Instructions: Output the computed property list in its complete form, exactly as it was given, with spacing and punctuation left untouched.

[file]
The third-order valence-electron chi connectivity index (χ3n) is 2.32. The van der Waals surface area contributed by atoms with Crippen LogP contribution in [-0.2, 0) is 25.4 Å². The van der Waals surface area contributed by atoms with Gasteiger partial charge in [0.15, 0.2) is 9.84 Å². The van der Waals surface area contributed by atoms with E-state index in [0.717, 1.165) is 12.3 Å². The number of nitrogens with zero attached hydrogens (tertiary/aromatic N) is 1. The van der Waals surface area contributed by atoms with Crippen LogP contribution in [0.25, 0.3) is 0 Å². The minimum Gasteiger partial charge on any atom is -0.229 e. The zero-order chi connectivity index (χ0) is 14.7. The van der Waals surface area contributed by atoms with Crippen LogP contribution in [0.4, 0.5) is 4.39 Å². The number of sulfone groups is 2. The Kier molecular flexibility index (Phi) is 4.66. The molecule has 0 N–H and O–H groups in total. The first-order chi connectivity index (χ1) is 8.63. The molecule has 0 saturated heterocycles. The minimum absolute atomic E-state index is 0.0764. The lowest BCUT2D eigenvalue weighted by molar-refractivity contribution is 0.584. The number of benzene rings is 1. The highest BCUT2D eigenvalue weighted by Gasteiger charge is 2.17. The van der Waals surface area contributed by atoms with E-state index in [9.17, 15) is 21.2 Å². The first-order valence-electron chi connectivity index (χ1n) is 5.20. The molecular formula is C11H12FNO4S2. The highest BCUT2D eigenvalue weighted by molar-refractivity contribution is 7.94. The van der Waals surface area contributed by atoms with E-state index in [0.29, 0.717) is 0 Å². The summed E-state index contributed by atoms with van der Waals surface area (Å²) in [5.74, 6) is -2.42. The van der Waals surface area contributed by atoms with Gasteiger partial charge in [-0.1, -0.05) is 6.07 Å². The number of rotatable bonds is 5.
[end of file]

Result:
The third-order valence-electron chi connectivity index (χ3n) is 2.32. The van der Waals surface area contributed by atoms with Crippen LogP contribution in [-0.2, 0) is 25.4 Å². The van der Waals surface area contributed by atoms with Gasteiger partial charge in [0.15, 0.2) is 9.84 Å². The van der Waals surface area contributed by atoms with E-state index in [0.717, 1.165) is 12.3 Å². The number of nitrogens with zero attached hydrogens (tertiary/aromatic N) is 1. The van der Waals surface area contributed by atoms with Crippen LogP contribution in [0.25, 0.3) is 0 Å². The minimum Gasteiger partial charge on any atom is -0.229 e. The zero-order chi connectivity index (χ0) is 14.7. The van der Waals surface area contributed by atoms with Crippen LogP contribution in [0.4, 0.5) is 4.39 Å². The number of sulfone groups is 2. The Kier molecular flexibility index (Phi) is 4.66. The molecule has 0 N–H and O–H groups in total. The first-order chi connectivity index (χ1) is 8.63. The molecule has 0 saturated heterocycles. The minimum absolute atomic E-state index is 0.0764. The lowest BCUT2D eigenvalue weighted by molar-refractivity contribution is 0.584. The number of benzene rings is 1. The highest BCUT2D eigenvalue weighted by Gasteiger charge is 2.17. The van der Waals surface area contributed by atoms with E-state index in [9.17, 15) is 21.2 Å². The first-order valence-electron chi connectivity index (χ1n) is 5.20. The molecular formula is C11H12FNO4S2. The highest BCUT2D eigenvalue weighted by molar-refractivity contribution is 7.94. The van der Waals surface area contributed by atoms with E-state index in [0.29, 0.717) is 0 Å². The summed E-state index contributed by atoms with van der Waals surface area (Å²) in [5.74, 6) is -2.42. The van der Waals surface area contributed by atoms with Gasteiger partial charge in [-0.1, -0.05) is 6.07 Å². The number of rotatable bonds is 5.